One of the most memorable commutes I've had, started after working a red-eye from Las Vegas to Newark. We landed in Newark at 4:45 AM, however because it was a weekend, the first flight to Minneapolis didn't depart until 8:00 AM. I managed to stay awake until departure time and found myself in the last row of the airplane with the whole row to myself - perfect for sleeping. Before we pushed back from the gate (but after the ever-important safety briefing from the flight attendants), I had my eye-mask on, my ear-plugs in, and I was sound asleep. I was woken from my deep sleep about an hour and half later to someone tapping my shoulder. When I lifted up my eye-mask, I saw a lady with a baby who asked me, "Can I sit here?" Okay first of all, who the hell decides half-way through a flight that they need to switch seats? I'll tell you who, someone who has already annoyed their 80 year old seat partner enough to drive them to take their hearing aids out. I didn't think much about it (because I had just woken up) and nodded in the affirmative. She sat down, I put my eye-mask back down and tried to go back to sleep. I wasn't giving her much room but her kid never stopped crying or jumping around. Finally a flight attendant came by and told her, "Ma'am, this is one of our pilots, he's been awake all night and needs to sleep, you need to go back to your original seat." Then this lady - who needs a lesson in parenting - said, "Can I go to first class?" Uhhhh, NO! You don't just get to go to first class, especially when you have a kid who won't stop crying! The pièce de résistance was at the end of the flight when she had moved to the seat across the aisle from mine (and next to another guy who looked as excited about sitting next to her as the rest of the passengers did). As we landed, her kid spilled a bottle-sized canister of Cheerios all over the floor. As if she was going to avoid detection, she quickly ran up to her original seat before the airplane had even stopped moving. Seriously, has this person never been out in public before? What made me laugh the most was during deplaning when the aft-galley flight attendant told the first-class flight attendant OVER THE P.A.; "Suzie, we're going to need an extra cleaning crew because that lady with the baby who's standing at row 7 right now, she spilled Cheerios all over the floor back here, it's a huge mess." Maybe not the most professional P.A. I've ever heard, but a little public humiliation might have been just what this lady needed.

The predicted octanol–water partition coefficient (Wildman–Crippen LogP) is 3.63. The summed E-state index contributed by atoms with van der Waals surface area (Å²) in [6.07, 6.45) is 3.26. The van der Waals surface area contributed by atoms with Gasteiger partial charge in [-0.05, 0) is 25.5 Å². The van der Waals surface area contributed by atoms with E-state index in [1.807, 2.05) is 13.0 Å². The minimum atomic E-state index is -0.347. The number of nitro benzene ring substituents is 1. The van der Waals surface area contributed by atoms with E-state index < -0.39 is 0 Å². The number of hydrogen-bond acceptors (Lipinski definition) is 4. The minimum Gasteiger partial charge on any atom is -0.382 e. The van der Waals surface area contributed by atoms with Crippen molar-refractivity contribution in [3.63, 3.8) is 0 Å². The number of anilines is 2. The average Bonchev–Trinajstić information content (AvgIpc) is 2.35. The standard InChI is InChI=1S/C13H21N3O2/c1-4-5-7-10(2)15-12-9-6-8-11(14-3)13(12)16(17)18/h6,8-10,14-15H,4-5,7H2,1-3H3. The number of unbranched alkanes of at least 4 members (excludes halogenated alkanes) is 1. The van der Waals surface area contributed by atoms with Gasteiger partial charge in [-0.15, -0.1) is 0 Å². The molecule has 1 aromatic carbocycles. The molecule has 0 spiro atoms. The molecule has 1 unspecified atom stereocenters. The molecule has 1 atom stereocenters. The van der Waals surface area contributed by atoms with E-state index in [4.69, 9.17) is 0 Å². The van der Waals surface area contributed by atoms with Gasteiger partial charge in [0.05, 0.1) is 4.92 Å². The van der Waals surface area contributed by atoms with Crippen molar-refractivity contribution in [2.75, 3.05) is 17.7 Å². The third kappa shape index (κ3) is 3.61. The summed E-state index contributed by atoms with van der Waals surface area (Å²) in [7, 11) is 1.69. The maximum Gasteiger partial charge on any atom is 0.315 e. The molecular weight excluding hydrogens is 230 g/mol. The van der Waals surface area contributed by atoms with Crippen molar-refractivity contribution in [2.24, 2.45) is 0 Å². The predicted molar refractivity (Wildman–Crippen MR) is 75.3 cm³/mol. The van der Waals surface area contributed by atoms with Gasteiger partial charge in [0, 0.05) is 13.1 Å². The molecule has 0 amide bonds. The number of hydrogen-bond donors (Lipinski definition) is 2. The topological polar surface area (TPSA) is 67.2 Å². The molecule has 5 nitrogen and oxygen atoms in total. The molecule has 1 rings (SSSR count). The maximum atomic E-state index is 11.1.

That wasn't the first time someone tried to wake me up while I was sleeping with my eye-mask and ear-plugs. On a different flight home, I was equally as tired and sleeping soundly when the drink cart bumped me into a mild state of awareness. I was half-awake and knew that the flight attendants were close by serving drinks, then I felt the flight attendant scratch my knee, trying to wake me up. I heard the guy next to me say, "I think he's trying to sleep." I wanted to flip up my eye-mask and say, "What do you think someone wearing an EYE-MASK and EAR-PLUGS is doing?!" I'll tell you what they're not doing, they're not thinking about what kind of tasty soda they're going to get from the magical drink cart. Unbelievable.